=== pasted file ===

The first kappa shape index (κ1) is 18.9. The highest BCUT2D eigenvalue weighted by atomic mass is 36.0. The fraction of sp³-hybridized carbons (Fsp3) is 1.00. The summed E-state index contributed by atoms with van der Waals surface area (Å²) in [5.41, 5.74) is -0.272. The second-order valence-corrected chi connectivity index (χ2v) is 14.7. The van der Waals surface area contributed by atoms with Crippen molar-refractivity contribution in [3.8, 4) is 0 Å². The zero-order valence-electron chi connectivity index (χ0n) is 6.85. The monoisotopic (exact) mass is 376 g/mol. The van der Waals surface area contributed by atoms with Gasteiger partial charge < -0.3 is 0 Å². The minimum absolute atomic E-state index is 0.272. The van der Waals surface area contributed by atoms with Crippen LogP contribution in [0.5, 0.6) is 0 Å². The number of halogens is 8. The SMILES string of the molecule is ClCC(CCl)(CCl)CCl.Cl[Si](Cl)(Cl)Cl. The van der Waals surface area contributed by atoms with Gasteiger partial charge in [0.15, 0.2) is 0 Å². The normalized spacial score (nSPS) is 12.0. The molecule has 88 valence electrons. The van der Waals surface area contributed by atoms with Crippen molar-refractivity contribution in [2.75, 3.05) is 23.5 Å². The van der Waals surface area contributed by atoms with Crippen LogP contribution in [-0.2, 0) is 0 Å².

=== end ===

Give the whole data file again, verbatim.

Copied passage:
The first kappa shape index (κ1) is 18.9. The highest BCUT2D eigenvalue weighted by atomic mass is 36.0. The fraction of sp³-hybridized carbons (Fsp3) is 1.00. The summed E-state index contributed by atoms with van der Waals surface area (Å²) in [5.41, 5.74) is -0.272. The second-order valence-corrected chi connectivity index (χ2v) is 14.7. The van der Waals surface area contributed by atoms with Crippen molar-refractivity contribution in [3.8, 4) is 0 Å². The zero-order valence-electron chi connectivity index (χ0n) is 6.85. The monoisotopic (exact) mass is 376 g/mol. The van der Waals surface area contributed by atoms with Gasteiger partial charge < -0.3 is 0 Å². The minimum absolute atomic E-state index is 0.272. The van der Waals surface area contributed by atoms with Crippen LogP contribution in [0.5, 0.6) is 0 Å². The number of halogens is 8. The SMILES string of the molecule is ClCC(CCl)(CCl)CCl.Cl[Si](Cl)(Cl)Cl. The van der Waals surface area contributed by atoms with Gasteiger partial charge in [0.15, 0.2) is 0 Å². The normalized spacial score (nSPS) is 12.0. The molecule has 88 valence electrons. The van der Waals surface area contributed by atoms with Crippen molar-refractivity contribution in [2.75, 3.05) is 23.5 Å². The van der Waals surface area contributed by atoms with Crippen LogP contribution in [-0.2, 0) is 0 Å².